Boyle began his account of the experiments by discussing some of the most obvious properties of the air based on everyday use of his “pneumatical engine” or pump. He wrote, “I hold it not unfit to begin with what does constantly and regularly offer it self to our observation, as depending upon the Fabrick of the Engine it self, and not upon the nature of this or that particular Experiment which ’tis employed to try.” He then described how the force necessary to pull down the piston became greater with successive strokes as the amount of air in the receiver was reduced. He attributed this to the fact that “the Particles of the remaining Air, having more room to extend themselves in, will less press out one another.” Therefore, the pressure of the normal outside air resisted the downward action of the plunger more. He noted that if the air in the receiver was greatly rarified and the stopcock was opened, the piston was forcibly carried to the top of the cylinder.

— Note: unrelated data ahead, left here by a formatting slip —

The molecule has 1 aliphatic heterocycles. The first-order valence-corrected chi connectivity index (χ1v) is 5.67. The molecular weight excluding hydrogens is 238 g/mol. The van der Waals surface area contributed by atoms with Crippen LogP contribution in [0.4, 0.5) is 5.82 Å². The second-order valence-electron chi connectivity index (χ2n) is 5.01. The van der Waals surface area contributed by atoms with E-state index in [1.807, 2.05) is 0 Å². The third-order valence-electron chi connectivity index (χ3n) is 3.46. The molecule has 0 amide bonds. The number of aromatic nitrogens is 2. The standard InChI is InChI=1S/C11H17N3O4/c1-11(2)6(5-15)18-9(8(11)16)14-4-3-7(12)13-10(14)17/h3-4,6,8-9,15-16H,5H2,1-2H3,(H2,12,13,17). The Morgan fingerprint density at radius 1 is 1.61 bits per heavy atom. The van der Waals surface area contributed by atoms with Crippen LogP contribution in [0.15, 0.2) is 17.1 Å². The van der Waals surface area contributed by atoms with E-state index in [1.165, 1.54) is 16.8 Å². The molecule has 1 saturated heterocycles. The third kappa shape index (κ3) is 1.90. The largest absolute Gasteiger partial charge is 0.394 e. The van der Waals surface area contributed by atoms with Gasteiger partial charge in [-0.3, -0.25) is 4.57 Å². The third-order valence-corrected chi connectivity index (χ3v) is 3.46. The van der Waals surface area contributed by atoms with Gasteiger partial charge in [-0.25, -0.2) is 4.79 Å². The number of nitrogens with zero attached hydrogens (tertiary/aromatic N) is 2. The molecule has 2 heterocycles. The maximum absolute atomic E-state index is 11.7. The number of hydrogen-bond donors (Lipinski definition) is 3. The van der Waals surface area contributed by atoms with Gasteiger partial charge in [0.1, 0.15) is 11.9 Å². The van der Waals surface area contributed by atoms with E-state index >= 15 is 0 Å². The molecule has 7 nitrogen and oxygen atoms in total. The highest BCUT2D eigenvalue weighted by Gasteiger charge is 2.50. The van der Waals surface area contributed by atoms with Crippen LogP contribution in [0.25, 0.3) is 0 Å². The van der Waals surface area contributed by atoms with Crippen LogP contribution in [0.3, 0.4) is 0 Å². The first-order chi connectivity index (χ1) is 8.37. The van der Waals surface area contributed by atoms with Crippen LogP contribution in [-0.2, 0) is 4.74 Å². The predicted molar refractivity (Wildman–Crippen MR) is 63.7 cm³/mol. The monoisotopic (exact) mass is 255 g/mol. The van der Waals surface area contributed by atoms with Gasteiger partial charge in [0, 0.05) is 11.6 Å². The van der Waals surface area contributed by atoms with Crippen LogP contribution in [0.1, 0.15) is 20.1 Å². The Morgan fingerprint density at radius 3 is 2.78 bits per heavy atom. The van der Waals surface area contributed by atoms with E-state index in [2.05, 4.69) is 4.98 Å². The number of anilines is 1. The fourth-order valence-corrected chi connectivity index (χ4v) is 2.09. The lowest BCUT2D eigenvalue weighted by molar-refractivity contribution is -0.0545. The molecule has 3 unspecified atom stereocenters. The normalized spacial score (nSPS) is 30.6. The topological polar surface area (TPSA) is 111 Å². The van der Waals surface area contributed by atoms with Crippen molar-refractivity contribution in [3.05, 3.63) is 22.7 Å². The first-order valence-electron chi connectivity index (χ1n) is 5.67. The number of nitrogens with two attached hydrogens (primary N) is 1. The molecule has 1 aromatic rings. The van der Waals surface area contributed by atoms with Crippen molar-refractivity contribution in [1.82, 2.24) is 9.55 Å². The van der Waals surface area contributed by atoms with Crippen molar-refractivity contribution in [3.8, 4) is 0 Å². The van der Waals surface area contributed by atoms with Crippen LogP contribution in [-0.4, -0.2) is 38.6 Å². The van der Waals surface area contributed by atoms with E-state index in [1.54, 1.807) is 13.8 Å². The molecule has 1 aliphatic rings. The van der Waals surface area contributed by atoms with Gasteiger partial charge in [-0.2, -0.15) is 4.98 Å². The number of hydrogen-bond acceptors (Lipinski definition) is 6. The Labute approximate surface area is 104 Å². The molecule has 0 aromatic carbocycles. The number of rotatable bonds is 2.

Boyle then has a short digression on what he believed was the mechanical basis of the spring of the air. He likened air to a fleece of wool that can be greatly compressed, but if the compressing force is removed, it expands rapidly. He compared this explanation with that given by Rene Descartes (1596–1650), who had an alternative hypothesis, i.e., that the air consisted of particles in restless agitation so that each corpuscle endeavored to beat off all others coming close to it. This is similar to the modern concept of the kinetic theory of gases. Boyle did not choose one model over another, although he thought that the first was easier to understand.